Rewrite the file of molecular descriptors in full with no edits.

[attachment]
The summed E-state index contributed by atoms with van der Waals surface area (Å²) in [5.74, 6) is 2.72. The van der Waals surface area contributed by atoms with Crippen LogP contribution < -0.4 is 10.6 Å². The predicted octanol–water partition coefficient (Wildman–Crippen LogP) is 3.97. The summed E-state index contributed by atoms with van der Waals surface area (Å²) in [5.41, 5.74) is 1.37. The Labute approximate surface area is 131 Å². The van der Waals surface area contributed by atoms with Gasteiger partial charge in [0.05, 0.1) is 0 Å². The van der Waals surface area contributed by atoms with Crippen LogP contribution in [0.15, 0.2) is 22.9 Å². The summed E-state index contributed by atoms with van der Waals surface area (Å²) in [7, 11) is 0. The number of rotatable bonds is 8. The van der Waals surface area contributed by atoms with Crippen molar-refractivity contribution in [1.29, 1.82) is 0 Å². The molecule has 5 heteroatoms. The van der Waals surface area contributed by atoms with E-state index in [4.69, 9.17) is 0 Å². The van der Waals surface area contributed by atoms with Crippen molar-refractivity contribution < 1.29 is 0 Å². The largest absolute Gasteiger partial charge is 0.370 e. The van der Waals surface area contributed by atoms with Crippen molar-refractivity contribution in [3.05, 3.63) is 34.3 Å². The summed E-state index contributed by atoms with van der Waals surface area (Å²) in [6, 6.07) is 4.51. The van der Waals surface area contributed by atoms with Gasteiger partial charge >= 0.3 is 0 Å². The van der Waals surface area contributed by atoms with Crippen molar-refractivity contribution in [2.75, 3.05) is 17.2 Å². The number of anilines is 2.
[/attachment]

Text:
The summed E-state index contributed by atoms with van der Waals surface area (Å²) in [5.74, 6) is 2.72. The van der Waals surface area contributed by atoms with Crippen LogP contribution < -0.4 is 10.6 Å². The predicted octanol–water partition coefficient (Wildman–Crippen LogP) is 3.97. The summed E-state index contributed by atoms with van der Waals surface area (Å²) in [5.41, 5.74) is 1.37. The Labute approximate surface area is 131 Å². The van der Waals surface area contributed by atoms with Gasteiger partial charge in [0.05, 0.1) is 0 Å². The van der Waals surface area contributed by atoms with Crippen LogP contribution in [0.15, 0.2) is 22.9 Å². The summed E-state index contributed by atoms with van der Waals surface area (Å²) in [7, 11) is 0. The number of rotatable bonds is 8. The van der Waals surface area contributed by atoms with Crippen molar-refractivity contribution in [1.29, 1.82) is 0 Å². The molecule has 5 heteroatoms. The van der Waals surface area contributed by atoms with E-state index in [4.69, 9.17) is 0 Å². The van der Waals surface area contributed by atoms with Crippen molar-refractivity contribution < 1.29 is 0 Å². The largest absolute Gasteiger partial charge is 0.370 e. The van der Waals surface area contributed by atoms with Crippen molar-refractivity contribution in [3.05, 3.63) is 34.3 Å². The summed E-state index contributed by atoms with van der Waals surface area (Å²) in [6, 6.07) is 4.51. The van der Waals surface area contributed by atoms with Gasteiger partial charge >= 0.3 is 0 Å². The van der Waals surface area contributed by atoms with Crippen molar-refractivity contribution in [2.75, 3.05) is 17.2 Å². The number of anilines is 2.